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Weekly column by EUA's Chief Executive Mike Foster

Monday 1st February 2016

Despite it being a relatively mild winter to date, I want to return to a hobby-horse of mine, the importance of energy efficient heating appliances in the home and the need to deal with the UK legacy of “zombie boilers”. If you remember, these are old technology boilers that never seem to die, yet they remain inefficient – costing homeowners in terms of higher bills; the planet in terms of higher carbon dioxide emissions and a contributor to poor air quality – compared to a modern condensing boiler.

Estimates vary, but around 2 million boilers would be classed as “zombie” and in total around 9 million as simply inefficient. So the challenge is huge. The benefits though are great – proven reductions in heating bills and carbon reduction cannot be ignored. Pity the Government no longer has a major energy efficiency drive working in England at the moment; the devolved nations do their own thing, and have used tried and tested strategies like boiler scrappage or replacement. The simplicity of these schemes cannot be underestimated, and often they bring about matching contributions from the industry, making the decision to replace a boiler more affordable.

 

Whether a household uses natural gas, oil or LPG the benefits easily outweigh the costs. Indeed, if we use the £400 boiler scrappage as a model, the VAT receipts to the Exchequer from purchase and installation of a new boiler probably outweigh the £400 subsidy – so the scheme is good for the public finances too.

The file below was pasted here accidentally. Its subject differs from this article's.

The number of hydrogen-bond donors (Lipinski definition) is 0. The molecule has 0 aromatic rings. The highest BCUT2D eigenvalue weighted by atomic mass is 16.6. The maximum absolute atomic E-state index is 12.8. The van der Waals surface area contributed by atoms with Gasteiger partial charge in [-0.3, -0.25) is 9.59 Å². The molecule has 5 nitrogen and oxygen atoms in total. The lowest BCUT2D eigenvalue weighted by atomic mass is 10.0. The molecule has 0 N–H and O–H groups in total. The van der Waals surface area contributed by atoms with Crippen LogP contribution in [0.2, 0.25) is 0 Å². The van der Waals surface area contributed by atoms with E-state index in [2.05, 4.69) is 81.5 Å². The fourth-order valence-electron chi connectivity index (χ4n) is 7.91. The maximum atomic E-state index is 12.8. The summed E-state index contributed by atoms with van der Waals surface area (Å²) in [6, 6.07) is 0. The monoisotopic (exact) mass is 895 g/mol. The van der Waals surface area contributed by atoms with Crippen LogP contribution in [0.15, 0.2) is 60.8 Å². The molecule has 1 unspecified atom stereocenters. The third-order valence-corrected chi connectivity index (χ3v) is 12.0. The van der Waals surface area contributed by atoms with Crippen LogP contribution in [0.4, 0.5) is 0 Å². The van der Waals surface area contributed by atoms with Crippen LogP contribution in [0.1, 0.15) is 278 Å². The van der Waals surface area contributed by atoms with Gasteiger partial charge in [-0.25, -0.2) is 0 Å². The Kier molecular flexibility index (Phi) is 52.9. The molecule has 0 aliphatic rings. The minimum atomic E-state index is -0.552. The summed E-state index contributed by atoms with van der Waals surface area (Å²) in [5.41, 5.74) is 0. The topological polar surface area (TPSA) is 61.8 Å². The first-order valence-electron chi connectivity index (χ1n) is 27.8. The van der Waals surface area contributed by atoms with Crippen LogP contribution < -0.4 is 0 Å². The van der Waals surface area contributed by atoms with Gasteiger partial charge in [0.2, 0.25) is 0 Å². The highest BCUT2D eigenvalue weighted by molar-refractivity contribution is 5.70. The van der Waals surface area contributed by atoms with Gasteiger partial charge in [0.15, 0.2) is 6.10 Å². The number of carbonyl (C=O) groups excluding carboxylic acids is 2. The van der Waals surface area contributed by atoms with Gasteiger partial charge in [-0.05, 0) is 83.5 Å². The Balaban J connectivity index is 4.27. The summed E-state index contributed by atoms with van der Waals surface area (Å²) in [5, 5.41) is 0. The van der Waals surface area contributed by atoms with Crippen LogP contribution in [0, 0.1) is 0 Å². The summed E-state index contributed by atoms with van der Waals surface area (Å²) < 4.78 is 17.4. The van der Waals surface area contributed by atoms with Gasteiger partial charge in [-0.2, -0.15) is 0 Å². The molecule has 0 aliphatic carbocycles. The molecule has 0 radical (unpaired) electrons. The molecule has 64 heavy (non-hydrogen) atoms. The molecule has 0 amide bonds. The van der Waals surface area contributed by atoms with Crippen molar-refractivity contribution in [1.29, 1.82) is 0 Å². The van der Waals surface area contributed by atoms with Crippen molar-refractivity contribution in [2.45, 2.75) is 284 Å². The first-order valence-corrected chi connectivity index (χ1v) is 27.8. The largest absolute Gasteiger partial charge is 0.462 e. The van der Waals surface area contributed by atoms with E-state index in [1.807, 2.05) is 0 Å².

Some argue that such schemes simply bring forward purchases that would ordinarily be made anyway – and there is some truth in this. But, it is entirely likely that given the nature of the older zombie boiler, repairs can be a cheaper option – thus preserving the life of the old boiler. I’ve long argued for a boiler replacement policy – ideally long term, say over a five year period, which seeks to weed out and replace every zombie boiler with a new condensing boiler. The economics are sound, the environmental gains unequivocal all it needs is the political will.

 

Best wishes, 

 

Mike Foster CE

Estimates vary, but around 2 million boilers would be classed as “zombie” and in total around 9 million as simply inefficient. So the challenge is huge. The benefits though are great – proven reductions in heating bills and carbon reduction cannot be ignored. Pity the Government no longer has a major energy efficiency drive working in England at the moment; the devolved nations do their own thing, and have used tried and tested strategies like boiler scrappage or replacement. The simplicity of these schemes cannot be underestimated, and often they bring about matching contributions from the industry, making the decision to replace a boiler more affordable.

Whether a household uses natural gas, oil or LPG the benefits easily outweigh the costs. Indeed, if we use the £400 boiler scrappage as a model, the VAT receipts to the Exchequer from purchase and installation of a new boiler probably outweigh the £400 subsidy – so the scheme is good for the public finances too.

Some argue that such schemes simply bring forward purchases that would ordinarily be made anyway – and there is some truth in this. But, it is entirely likely that given the nature of the older zombie boiler, repairs can be a cheaper option – thus preserving the life of the old boiler. I’ve long argued for a boiler replacement policy – ideally long term, say over a five year period, which seeks to weed out and replace every zombie boiler with a new condensing boiler. The economics are sound, the environmental gains unequivocal all it needs is the political will.

Best wishes, 

Mike Foster CE

Driving to improve standards within the domestic hot water industry